IRS Acts to Enforce Reporting and Disclosure by Section 527 Political Groups


Notice: Historical Content

This is an archival or historical document and may not reflect current law, policies or procedures.

IR-2004-110, Aug. 19, 2004

WASHINGTON — The Internal Revenue Service announced today new steps to improve reporting and disclosure by tax-exempt “section 527” political groups.

The new initiative will include contacting section 527 political groups whose filings appear to be incomplete, were filed late, or were amended and are materially different from the original filing. The fact that a group is not contacted at this time does not mean that the group’s reports have been accepted as correctly filed.

The initiative’s launch is timed in advance of key upcoming filing dates so that correct information is available to the public as intended by Congress.

“This effort will help improve the completeness and accuracy of these important public disclosures,” said Steven T. Miller, Commissioner of the IRS Tax-Exempt and Government Entities Division. “Our job is to ensure compliance with the law.”

The purpose of section 527 groups is to engage in political activities. Under section 527 of the Internal Revenue Code, as modified in June of 2000 and November 2002, certain political groups must periodically file public disclosure reports with the IRS, rather than the Federal Election Commission. The statute requires these organizations to report their contributions and disbursements so that their support and operations are in the public domain in advance of elections.

There has been rapid growth in the activity of these groups. The IRS has identified concerns about dozens of filings from groups representing a wide variety of political and policy interests.

Martha Sullivan, IRS Director of Exempt Organizations, explained that the new effort is intended to step up enforcement of the reporting rules at a critical period. “The statute is very clear that those tax-exempt political organizations reporting to us must make the required disclosures in a timely, accurate manner,” Sullivan said. “The IRS is working to make sure this important information is available this fall and that these groups meet their public reporting responsibilities.”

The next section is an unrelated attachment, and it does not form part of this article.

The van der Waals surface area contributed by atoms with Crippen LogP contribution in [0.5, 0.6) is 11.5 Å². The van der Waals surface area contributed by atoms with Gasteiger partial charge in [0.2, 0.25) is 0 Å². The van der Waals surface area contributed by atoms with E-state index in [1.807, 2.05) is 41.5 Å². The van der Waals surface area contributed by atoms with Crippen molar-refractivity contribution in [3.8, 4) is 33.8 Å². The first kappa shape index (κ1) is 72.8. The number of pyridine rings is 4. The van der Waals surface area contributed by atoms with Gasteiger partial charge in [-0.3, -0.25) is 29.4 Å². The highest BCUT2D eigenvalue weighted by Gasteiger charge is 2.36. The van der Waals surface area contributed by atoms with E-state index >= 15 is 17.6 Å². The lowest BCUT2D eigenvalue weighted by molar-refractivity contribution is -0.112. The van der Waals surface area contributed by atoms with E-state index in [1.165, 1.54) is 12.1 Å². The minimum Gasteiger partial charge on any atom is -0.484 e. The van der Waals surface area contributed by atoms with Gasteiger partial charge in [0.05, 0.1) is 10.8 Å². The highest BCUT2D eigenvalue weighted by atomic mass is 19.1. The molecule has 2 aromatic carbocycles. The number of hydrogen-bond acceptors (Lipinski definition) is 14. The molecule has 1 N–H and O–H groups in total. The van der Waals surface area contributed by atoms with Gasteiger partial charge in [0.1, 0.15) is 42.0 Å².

In the initial stage of the program, the IRS will immediately begin contacting a cross-section of groups to request that they explain and correct apparent discrepancies in their existing filings prior to upcoming filing deadlines. These deadlines include September 20 (for monthly filers) or October 15 (for quarterly filers), as well as October 21 for pre-election reports.

An organization that fails to timely report, fails to include all required information about contributions and disbursements, or that reports incorrect information is required to pay 35 percent of the amount related to the failure. There is an exception for reasonable cause.

The filings, as well as information on the filing requirements and upcoming dates, are available on The IRS launched the revised Web site in July 2003 to make it easier for political organizations to electronically file required documents with the IRS and improve availability of these documents to the public.

This 527 initiative is consistent with the IRS’s renewed emphasis on enforcement of the tax laws. One of the IRS’s four key service-wide enforcement priorities is to discourage and deter non-compliance within tax-exempt and government entities and misuse of such entities by third parties for tax avoidance and other unintended purposes.

Related link: Tax Information for Political Organizations

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